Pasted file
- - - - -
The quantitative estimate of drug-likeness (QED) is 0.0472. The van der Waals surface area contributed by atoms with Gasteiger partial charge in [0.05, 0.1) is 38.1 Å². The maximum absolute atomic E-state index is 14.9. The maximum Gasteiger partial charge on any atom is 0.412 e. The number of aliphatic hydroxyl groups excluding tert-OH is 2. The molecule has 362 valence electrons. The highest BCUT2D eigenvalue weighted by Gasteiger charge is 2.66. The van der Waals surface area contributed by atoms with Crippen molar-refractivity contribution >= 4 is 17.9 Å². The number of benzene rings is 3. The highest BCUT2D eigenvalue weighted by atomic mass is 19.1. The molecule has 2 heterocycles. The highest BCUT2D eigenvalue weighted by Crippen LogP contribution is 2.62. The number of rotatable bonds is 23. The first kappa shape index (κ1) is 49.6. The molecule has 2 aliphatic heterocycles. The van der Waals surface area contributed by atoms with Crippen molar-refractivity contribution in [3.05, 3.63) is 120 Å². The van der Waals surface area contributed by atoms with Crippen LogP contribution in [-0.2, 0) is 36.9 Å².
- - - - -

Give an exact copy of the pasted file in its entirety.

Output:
The quantitative estimate of drug-likeness (QED) is 0.0472. The van der Waals surface area contributed by atoms with Gasteiger partial charge in [0.05, 0.1) is 38.1 Å². The maximum absolute atomic E-state index is 14.9. The maximum Gasteiger partial charge on any atom is 0.412 e. The number of aliphatic hydroxyl groups excluding tert-OH is 2. The molecule has 362 valence electrons. The highest BCUT2D eigenvalue weighted by Gasteiger charge is 2.66. The van der Waals surface area contributed by atoms with Crippen molar-refractivity contribution >= 4 is 17.9 Å². The number of benzene rings is 3. The highest BCUT2D eigenvalue weighted by atomic mass is 19.1. The molecule has 2 heterocycles. The highest BCUT2D eigenvalue weighted by Crippen LogP contribution is 2.62. The number of rotatable bonds is 23. The first kappa shape index (κ1) is 49.6. The molecule has 2 aliphatic heterocycles. The van der Waals surface area contributed by atoms with Crippen molar-refractivity contribution in [3.05, 3.63) is 120 Å². The van der Waals surface area contributed by atoms with Crippen LogP contribution in [-0.2, 0) is 36.9 Å².